At a given point in a data cycle, an issue may be in one of the five states: new, under review, solution proposed, persistent, and withdrawn. An issue is new when it is identified by the workflow in the current data cycle for the first time and becomes under review when it is being reviewed by the site; from this state the issue may proceed to one of the following three states: when there is a solution in place to resolve the issue in the next data cycle (solution proposed), when the issue is likely to persist in the next data cycle (persistent), and when the issue is a false alarm by the DCC (withdrawn).

PEDSnet Data Quality Workflow

The workflow for conducting DQ assessments on a given PEDSnet partner site is illustrated in Figure 1. Upon receiving the site dataset, packaged in the PEDSnet CDM, the data is loaded into a database, and the integrity constraints and data model conformity are validated, then (1) a series of DQ checks are applied to identify any DQ issues associated with the submitted dataset, (2) the identified DQ issues are compared with a list of issues associated with the previous data cycle submission by the site to identify any conflicts and the current list of DQ issues is updated accordingly, (3) the DQ issues are translated into GitHub issues and posted for site review and discussion on the site-specific private repository, and (4) finally, the cause (ETL vs. characteristic vs. false alarm) of each issue is determined based on the GitHub discussions.

Figure 1 

The PEDSnet data quality assessment workflow.

DQ Check Design

The DQ checks were developed and evolved in multiple phases. During the first phase, the data quality checks were designed solely based on theoretical knowledge and literature review [2, 3, 5]. The checks were developed by a pediatrician and a data scientist, covering aspects such as fidelity, consistency, accuracy, and feasibility [3]. The second phase began after we started conducting data cycles in PEDSnet. At the end of each data cycle, PEDSnet data committee members (>50 members) proposed new checks and edits to existing checks (e.g. threshold modifications) based on data reviews and issue investigations. The third and current phase represents the development of DQ checks as PEDSnet started accepting science (study-specific) queries from researchers across the nation [16]. Each science query led to the discovery of new (previously undetected) data quality issues that necessitated the design of a new data quality check. In addition, at the end of each cycle, new checks are also designed based on changes in the underlying CDM and related conventions (e.g. addition of new fields or domains or value sets.)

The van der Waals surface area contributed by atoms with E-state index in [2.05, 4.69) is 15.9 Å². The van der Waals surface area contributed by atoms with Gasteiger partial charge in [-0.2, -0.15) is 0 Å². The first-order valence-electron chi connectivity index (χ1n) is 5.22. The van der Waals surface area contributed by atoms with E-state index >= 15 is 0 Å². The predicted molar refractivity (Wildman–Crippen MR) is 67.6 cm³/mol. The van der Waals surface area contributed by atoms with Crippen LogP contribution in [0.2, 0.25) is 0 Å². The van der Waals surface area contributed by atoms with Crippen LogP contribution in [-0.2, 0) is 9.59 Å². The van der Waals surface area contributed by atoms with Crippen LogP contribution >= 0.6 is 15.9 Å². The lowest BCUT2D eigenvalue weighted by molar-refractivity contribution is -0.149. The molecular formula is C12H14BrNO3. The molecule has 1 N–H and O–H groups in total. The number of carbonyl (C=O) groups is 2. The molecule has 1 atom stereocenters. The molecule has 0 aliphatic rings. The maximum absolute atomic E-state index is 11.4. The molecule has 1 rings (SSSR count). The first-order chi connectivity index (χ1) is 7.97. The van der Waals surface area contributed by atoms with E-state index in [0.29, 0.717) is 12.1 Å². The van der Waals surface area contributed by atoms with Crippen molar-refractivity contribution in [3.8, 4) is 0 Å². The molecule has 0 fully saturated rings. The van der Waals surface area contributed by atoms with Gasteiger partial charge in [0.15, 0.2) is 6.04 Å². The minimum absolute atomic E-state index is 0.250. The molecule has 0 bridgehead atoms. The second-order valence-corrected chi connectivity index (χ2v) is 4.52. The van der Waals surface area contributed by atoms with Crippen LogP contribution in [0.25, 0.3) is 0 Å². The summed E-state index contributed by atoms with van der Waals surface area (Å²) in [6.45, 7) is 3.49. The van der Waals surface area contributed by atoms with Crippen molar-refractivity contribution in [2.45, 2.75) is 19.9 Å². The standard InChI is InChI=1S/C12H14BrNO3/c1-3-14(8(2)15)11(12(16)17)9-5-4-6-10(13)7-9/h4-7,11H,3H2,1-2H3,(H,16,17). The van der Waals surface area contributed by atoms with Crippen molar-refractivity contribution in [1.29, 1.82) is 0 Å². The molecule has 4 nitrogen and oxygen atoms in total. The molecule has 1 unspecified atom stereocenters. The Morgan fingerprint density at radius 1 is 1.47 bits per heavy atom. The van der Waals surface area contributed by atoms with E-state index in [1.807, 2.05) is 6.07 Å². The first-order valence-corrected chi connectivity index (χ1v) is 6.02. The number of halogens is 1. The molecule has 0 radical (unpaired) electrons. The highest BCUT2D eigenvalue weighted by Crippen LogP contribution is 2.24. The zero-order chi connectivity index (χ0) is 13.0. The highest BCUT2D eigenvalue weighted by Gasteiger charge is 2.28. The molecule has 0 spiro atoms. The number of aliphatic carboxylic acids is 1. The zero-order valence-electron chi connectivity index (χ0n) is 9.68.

DQ Check Implementation

For implementing the checks, we used a variety of computational methods [5] such as:

  • Data element agreement: Two or more elements within a site dataset are compared to see if they report the same or compatible information. This method is used for identifying inconsistency between date and datetime fields within a given domain (InconDate), inconsistency between types of visits captured in two different domains (InconVisitType), inconsistency in null values between *_source_value fields containing untransformed data from the EHR and *_concept_id fields containing data mapped to the OMOP standard vocabulary (InconSource), and identifying event start dates that occur after the event end dates (ImplEvent), etc.
  • Element presence: This method checks for the presence of desired or expected data elements. This method is used to compute data completeness for fields (MissData), presence of expected value from a domain (MissFact), completeness of mapping of facts to standard vocabularies (MissConceptID), or coverage of sufficient facts for encounters (MissVisitFact).
  • Data source agreement: The site data, as submitted to the DCC, is compared with data from another source to determine if they are in agreement. This method is used to identify whether there is an unexpected change in number of records in a given domain (UnexDiff), or data completeness in a given field (UnexMiss), between consecutive data cycles.
  • Distribution comparison: The distributions of clinical concepts of interest across site data are compared with the expected distributions, as determined through internal or external sources, in order to identify any outliers. An example is the unexpected value (UnexTop) check that reviews the frequency distribution (or rank) of a diagnosis at a site, e.g. if a diagnosis appears as the top-ranked diagnosis at the site, and does not appear among the top 50 at other sites, it is considered an outlier and hence a data quality issue is generated. Another example is the temporal outlier (TempOutlier) check that reviews the longitudinal distributions of facts, such as number of visits per month, and identifies outlier months, e.g. sudden increase or decrease in number of visits, using standard statistical methods.
  • Face validity check: Site data are assessed using various techniques that determine if values ‘make sense’. This method is used to ensure that the data are aligned with the PEDSnet ETL conventions, e.g. value set violations (InvalidConID, InvalidVocab), inclusion criteria violations (InconCohort), or whether the data are clinically plausible, e.g. identifying facts occurring in the future (ImplFutureDate), or after a patient’s death (PostDeath), or numerical outliers (NumOutlier).

Cross-cycle Difference Investigation